• Healing needs to be a resource. Giving all HP back for resting makes it difficult to pressure the players to leave the dungeon. In a modern game, I would change the mechanic to 2x level HP are healed upon long rest.
  • XP should always be used for leveling. Milestone XP does not work because it removes player agency. It should be feasible for the party to reach levels 3-4 on the first floor of the dungeon (even if it is slightly boring). This should be feasible on any level. Milestone leveling also squashes exploration. Why go exploring when there is not a reward? (Also, if playing 5E find the 3.5 XP tables and use those for your characters).
  • Know how to handle Save or Die. In modern games, this is problematic because character creation is a time consuming process. Instead, use a system like Exhaustion in the modern games. But, hit them hard with it. Make them feel the repercussions of that failed save. (Also, have them make 2 characters at session 0, so another is ready to go).
  • I DM best in OSR style games: Swords & Wizardry, OSE, BECMI and the like. Knowing where my strength is, I most often choose these. Familiarity is important to keep a game moving, and you should be able to adjudicate quickly. Don't jump into running a megadungeon in a game that you are unfamiliar with.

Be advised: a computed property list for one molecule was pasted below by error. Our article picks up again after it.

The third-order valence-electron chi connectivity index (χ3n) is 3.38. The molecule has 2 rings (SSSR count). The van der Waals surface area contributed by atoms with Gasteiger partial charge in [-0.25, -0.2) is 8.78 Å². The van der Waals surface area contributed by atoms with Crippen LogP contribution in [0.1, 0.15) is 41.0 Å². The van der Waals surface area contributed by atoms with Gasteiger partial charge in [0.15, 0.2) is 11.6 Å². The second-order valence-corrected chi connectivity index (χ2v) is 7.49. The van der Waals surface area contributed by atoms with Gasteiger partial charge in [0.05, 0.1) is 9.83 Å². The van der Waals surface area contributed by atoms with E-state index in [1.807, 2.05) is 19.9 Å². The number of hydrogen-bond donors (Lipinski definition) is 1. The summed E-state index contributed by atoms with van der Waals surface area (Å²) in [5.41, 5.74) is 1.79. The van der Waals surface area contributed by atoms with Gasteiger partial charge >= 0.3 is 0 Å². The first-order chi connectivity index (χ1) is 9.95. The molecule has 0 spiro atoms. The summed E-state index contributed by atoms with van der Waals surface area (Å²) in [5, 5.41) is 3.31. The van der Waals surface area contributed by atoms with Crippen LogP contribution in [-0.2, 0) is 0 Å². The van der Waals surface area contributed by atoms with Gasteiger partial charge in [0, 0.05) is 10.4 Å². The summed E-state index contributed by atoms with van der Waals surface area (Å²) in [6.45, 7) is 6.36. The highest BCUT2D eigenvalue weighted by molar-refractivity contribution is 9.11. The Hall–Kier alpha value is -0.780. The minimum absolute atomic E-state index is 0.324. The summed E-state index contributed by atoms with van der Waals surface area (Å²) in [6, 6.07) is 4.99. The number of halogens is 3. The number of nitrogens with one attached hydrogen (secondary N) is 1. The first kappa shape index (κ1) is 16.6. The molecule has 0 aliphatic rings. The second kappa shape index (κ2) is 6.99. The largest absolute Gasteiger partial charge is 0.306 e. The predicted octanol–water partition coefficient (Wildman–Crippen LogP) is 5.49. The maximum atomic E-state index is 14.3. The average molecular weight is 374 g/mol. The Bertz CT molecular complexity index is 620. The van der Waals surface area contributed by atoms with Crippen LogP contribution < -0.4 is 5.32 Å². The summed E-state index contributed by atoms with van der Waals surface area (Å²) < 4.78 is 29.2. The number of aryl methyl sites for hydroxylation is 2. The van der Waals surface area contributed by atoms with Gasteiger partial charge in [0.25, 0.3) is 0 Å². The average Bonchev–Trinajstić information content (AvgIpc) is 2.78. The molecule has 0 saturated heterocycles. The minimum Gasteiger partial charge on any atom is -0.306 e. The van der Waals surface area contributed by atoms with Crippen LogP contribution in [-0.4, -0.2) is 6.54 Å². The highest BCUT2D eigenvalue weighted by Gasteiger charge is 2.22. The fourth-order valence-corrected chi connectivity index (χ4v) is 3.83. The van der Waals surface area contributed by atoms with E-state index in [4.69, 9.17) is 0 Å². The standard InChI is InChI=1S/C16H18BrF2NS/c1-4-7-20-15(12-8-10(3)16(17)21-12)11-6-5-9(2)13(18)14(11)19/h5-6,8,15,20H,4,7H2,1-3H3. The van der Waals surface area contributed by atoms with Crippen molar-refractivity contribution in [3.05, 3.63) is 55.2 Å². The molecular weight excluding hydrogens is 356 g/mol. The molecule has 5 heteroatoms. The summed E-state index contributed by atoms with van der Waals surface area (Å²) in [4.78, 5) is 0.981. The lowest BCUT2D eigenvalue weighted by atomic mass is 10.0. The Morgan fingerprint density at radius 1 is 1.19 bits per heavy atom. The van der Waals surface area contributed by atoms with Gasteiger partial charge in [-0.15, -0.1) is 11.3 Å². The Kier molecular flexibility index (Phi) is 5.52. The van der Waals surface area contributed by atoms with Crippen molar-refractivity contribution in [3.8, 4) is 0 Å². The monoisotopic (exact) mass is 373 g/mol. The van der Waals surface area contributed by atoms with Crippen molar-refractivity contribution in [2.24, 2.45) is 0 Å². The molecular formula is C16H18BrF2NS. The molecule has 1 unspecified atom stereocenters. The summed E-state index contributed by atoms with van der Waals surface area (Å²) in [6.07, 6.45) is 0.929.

2. Understand how megadungeons work mechanically. They use some tropes over and over again.
  • Exploration is the primary motivation within a megadungeon, and the DM must find ways to motivate the group forward. This could be treasure, a kidnapped NPC, a rival or enemy drawing them forward. Maybe an NPC needs a rare alchemical component from deep within the dungeon to make a cure for the king? Use mcguffins often, but make almost none of them
    The Great
    Winged Gargoyle
  • Factions are the RP areas of the megadungeon. Often factions are at odds with each other, and the PCs need to choose which one they help. This is probably a lesser of two evils scenario. Let the PCs choose, though.
  • Combat (as mentioned before) needs to be quick. It is noisy and attracts other denizens to grab whatever is weakened (or dead). Keep it moving. Make sure the group knows that more dangers are watching and ready to pounce on the weak.
  • Traps are often deadly. Save or Die is common in megadungeons. 
  • Riddles and puzzles are fun side-bars. They should be noticeable, but not stopping advancement. (The Great Winged Gargoyle in Barrowmaze is a great example of a puzzle that works well). Reward the solutions!
3. Keep the dungeon fresh. If the players think they are just slogging from corridor to corridor and combat to combat, they will get bored quickly.
  • Factions break this up well. Make the NPCs more interesting than NPCs in town. The NPCs in the dungeon have esoteric goals. They are (probably) strange and alien to the group. 
  • Rival adventuring parties can add a pressure to find the mcguffin. Use them to motivate and frustrate the group.
  • Vary combats. Make some rooms have 2-3 (or more) levels to approach and attack. Have skeletons bust out of a wall in the middle of another combat. Make sure wandering monsters show up (and maybe even attack the creatures the PCs are fighting). Have falling walls or debris. Don't let combat be static.